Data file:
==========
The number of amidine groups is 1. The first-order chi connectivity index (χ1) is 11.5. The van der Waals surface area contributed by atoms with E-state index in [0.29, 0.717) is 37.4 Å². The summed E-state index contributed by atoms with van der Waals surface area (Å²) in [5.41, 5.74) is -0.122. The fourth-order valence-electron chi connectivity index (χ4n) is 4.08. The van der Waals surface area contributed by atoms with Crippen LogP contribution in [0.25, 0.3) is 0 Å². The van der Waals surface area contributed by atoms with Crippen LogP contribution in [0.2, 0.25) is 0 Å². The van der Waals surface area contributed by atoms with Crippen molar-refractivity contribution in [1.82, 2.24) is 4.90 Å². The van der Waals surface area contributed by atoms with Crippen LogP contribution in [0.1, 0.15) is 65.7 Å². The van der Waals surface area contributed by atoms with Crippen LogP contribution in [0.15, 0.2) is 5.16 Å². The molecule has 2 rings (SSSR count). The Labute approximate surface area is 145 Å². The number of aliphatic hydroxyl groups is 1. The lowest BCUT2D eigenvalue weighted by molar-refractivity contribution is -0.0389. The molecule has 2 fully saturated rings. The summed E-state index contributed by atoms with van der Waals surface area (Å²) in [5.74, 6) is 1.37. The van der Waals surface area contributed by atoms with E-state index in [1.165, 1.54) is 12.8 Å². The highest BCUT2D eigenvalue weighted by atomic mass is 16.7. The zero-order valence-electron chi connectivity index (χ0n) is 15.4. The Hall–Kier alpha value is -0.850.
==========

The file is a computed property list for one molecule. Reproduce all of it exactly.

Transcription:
The number of amidine groups is 1. The first-order chi connectivity index (χ1) is 11.5. The van der Waals surface area contributed by atoms with E-state index in [0.29, 0.717) is 37.4 Å². The summed E-state index contributed by atoms with van der Waals surface area (Å²) in [5.41, 5.74) is -0.122. The fourth-order valence-electron chi connectivity index (χ4n) is 4.08. The van der Waals surface area contributed by atoms with Crippen LogP contribution in [0.25, 0.3) is 0 Å². The van der Waals surface area contributed by atoms with Crippen LogP contribution in [0.2, 0.25) is 0 Å². The van der Waals surface area contributed by atoms with Crippen molar-refractivity contribution in [1.82, 2.24) is 4.90 Å². The van der Waals surface area contributed by atoms with Crippen LogP contribution in [0.1, 0.15) is 65.7 Å². The van der Waals surface area contributed by atoms with Crippen LogP contribution in [0.15, 0.2) is 5.16 Å². The molecule has 2 rings (SSSR count). The Labute approximate surface area is 145 Å². The number of aliphatic hydroxyl groups is 1. The lowest BCUT2D eigenvalue weighted by molar-refractivity contribution is -0.0389. The molecule has 2 fully saturated rings. The summed E-state index contributed by atoms with van der Waals surface area (Å²) in [5.74, 6) is 1.37. The van der Waals surface area contributed by atoms with E-state index in [1.165, 1.54) is 12.8 Å². The highest BCUT2D eigenvalue weighted by atomic mass is 16.7. The zero-order valence-electron chi connectivity index (χ0n) is 15.4. The Hall–Kier alpha value is -0.850.